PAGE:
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AIDS programmes bear fruit in the workplace

01 December 2011 Old Mutual Corporate
Neil Parkin, group assurance actuary at Old Mutual Corporate

Neil Parkin, group assurance actuary at Old Mutual Corporate

Though group disability claims due to Aids have continued to rise over the past decade, latest figures by Old Mutual show that the duration of Aids-related claims have remained short as a result of improved treatment plans and workplace Aids policies which enable claimants to return to work.

People may incorrectly assume that the reduction in the duration of Aids-related claims is simply due to a high death rate amongst claimants. In fact they are at least five years behind the trend, says Neil Parkin, group assurance actuary at Old Mutual Corporate.

Given anecdotal feedback and stories of Aids claimants returning to work, Old Mutual Corporate analysed the reasons for the stopping of Aids claims over the past nine years. “In 2003 and 2004 more than 65% of Aids claims ended due to the death of the claimant. Since then there has been a definitive and consistent drop. During this year only 20% of claims ended as a result of death,” says Parkin.

This outcome illustrates that the impact of Aids on disability insurance remains limited, given the shorter duration of claims. Furthermore, in 2011 well over half of all claims that ended saw the claimant returning to work, says Parkin.

Compared to the average disability income claimant who is paid for six years, and longer-term conditions such as psychiatric diseases which are paid for over ten years, the duration of an average Aids claim is just 1½ years. “Besides the obvious benefit to the patient, Aids claimants returning to work can reflect a boost to an employer’s productivity and a reduction in staff turnover. Continued treatment will not only see claimants being able to work again, but will reduce absence once the claimant returns.”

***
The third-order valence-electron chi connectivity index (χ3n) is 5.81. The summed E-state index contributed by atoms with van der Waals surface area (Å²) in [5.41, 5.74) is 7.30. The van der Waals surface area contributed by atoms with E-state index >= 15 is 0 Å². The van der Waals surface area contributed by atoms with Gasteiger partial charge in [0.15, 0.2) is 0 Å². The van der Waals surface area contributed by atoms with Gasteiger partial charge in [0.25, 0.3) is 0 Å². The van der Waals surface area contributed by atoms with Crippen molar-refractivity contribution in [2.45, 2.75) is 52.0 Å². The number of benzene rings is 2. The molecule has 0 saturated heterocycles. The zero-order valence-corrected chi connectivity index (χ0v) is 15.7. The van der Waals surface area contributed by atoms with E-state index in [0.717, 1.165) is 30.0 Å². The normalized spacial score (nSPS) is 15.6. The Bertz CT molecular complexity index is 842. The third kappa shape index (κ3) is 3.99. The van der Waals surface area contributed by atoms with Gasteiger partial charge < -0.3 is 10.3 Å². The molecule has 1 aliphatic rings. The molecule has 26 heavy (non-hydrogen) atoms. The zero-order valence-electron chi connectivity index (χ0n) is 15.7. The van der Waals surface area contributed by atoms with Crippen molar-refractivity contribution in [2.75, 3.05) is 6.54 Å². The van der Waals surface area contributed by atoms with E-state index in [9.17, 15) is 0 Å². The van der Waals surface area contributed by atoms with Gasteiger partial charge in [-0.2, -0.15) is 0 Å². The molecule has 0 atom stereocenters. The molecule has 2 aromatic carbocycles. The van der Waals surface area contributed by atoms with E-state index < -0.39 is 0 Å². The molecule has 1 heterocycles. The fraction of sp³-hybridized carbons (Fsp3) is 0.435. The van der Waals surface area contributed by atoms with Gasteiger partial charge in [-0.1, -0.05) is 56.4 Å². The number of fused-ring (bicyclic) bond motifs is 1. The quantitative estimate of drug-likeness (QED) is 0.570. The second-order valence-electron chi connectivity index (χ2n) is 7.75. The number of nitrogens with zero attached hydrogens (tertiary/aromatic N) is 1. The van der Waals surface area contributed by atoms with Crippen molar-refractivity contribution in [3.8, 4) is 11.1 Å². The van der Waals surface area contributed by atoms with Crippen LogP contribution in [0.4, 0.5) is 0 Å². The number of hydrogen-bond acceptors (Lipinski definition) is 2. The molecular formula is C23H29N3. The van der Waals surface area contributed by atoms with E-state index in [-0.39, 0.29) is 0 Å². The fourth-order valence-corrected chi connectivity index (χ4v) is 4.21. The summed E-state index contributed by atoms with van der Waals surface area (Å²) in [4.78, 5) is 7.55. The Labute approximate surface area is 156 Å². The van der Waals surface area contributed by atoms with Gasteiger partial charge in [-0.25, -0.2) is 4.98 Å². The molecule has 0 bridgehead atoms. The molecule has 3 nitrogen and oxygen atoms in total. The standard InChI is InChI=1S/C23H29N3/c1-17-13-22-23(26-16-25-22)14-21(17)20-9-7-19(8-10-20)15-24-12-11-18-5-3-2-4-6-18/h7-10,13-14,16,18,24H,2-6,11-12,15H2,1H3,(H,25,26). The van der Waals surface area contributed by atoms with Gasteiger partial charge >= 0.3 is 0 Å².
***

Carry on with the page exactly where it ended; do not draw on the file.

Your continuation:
Parkin says one cannot ignore the effect of new treatment regimes and increased efficacy of drugs. It would even seem that Aids is changing from being a certain death sentence to a chronic and manageable disease.

Nevertheless the disease remains a concern for the workforce. In 2001 just 1% of Old Mutual’s group disability claims was due to Aids. Ten years later this number has grown, with Aids claims now accounting for more than 10%. Parkin says this is partially the result of higher levels of disclosure.

“As stigmatisation becomes less of an issue and trust grows regarding the confidentiality of information, we have found that claimants are more likely to disclose their status and seek treatment. We are thus classifying more claims correctly, and employees are likely to submit claims earlier than in the past,” he says.

Though there have been challenges along the way with the government’s roll-out of antiretrovirals, many employers have seized the opportunity to implement their own programmes. These efforts have ranged widely, from raising awareness of the disease to prevention campaigns, testing, treatment and stigma reduction. “Our results indicate that these programmes may be bearing fruit already,” he says.

Parkin says there are many serious and hard messages still to hear this Aids Day. “But if our results echo across the industry, they certainly point to a very encouraging development.”

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